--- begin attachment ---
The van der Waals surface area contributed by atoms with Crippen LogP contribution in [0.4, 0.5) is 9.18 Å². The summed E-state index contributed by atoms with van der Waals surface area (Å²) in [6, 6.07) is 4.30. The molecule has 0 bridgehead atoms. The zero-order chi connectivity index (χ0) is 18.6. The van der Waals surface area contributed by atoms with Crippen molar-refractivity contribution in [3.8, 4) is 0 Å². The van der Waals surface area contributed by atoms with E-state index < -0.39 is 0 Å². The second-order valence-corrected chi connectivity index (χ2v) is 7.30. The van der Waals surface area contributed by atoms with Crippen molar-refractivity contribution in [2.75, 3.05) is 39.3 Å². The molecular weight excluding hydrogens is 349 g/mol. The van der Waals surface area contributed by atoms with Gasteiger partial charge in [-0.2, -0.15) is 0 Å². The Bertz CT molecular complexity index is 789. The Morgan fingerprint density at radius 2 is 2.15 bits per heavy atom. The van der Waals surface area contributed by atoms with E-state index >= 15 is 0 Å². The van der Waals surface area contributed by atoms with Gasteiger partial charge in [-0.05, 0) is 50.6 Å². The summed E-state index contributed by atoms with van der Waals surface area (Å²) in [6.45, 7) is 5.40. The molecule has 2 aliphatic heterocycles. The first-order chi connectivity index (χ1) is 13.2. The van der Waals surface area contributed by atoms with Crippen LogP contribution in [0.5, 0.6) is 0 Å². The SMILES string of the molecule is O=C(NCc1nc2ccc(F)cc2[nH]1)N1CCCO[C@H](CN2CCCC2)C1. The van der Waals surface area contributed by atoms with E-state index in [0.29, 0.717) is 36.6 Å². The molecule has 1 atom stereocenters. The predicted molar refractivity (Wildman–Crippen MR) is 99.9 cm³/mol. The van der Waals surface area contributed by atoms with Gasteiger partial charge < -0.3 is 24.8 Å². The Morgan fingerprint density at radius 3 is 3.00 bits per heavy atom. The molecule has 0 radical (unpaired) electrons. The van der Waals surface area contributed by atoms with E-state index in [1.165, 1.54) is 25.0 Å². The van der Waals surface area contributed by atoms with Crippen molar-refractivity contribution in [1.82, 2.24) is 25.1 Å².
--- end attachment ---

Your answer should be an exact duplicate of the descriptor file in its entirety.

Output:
The van der Waals surface area contributed by atoms with Crippen LogP contribution in [0.4, 0.5) is 9.18 Å². The summed E-state index contributed by atoms with van der Waals surface area (Å²) in [6, 6.07) is 4.30. The molecule has 0 bridgehead atoms. The zero-order chi connectivity index (χ0) is 18.6. The van der Waals surface area contributed by atoms with Crippen molar-refractivity contribution in [3.8, 4) is 0 Å². The van der Waals surface area contributed by atoms with E-state index < -0.39 is 0 Å². The second-order valence-corrected chi connectivity index (χ2v) is 7.30. The van der Waals surface area contributed by atoms with Crippen molar-refractivity contribution in [2.75, 3.05) is 39.3 Å². The molecular weight excluding hydrogens is 349 g/mol. The van der Waals surface area contributed by atoms with Gasteiger partial charge in [-0.2, -0.15) is 0 Å². The Bertz CT molecular complexity index is 789. The Morgan fingerprint density at radius 2 is 2.15 bits per heavy atom. The van der Waals surface area contributed by atoms with E-state index >= 15 is 0 Å². The van der Waals surface area contributed by atoms with Gasteiger partial charge in [-0.05, 0) is 50.6 Å². The summed E-state index contributed by atoms with van der Waals surface area (Å²) in [6.45, 7) is 5.40. The molecule has 2 aliphatic heterocycles. The first-order chi connectivity index (χ1) is 13.2. The van der Waals surface area contributed by atoms with Crippen LogP contribution in [0.5, 0.6) is 0 Å². The SMILES string of the molecule is O=C(NCc1nc2ccc(F)cc2[nH]1)N1CCCO[C@H](CN2CCCC2)C1. The van der Waals surface area contributed by atoms with E-state index in [0.29, 0.717) is 36.6 Å². The molecule has 1 atom stereocenters. The predicted molar refractivity (Wildman–Crippen MR) is 99.9 cm³/mol. The van der Waals surface area contributed by atoms with Gasteiger partial charge < -0.3 is 24.8 Å². The Morgan fingerprint density at radius 3 is 3.00 bits per heavy atom. The molecule has 0 radical (unpaired) electrons. The van der Waals surface area contributed by atoms with E-state index in [1.165, 1.54) is 25.0 Å². The van der Waals surface area contributed by atoms with Crippen molar-refractivity contribution in [1.82, 2.24) is 25.1 Å².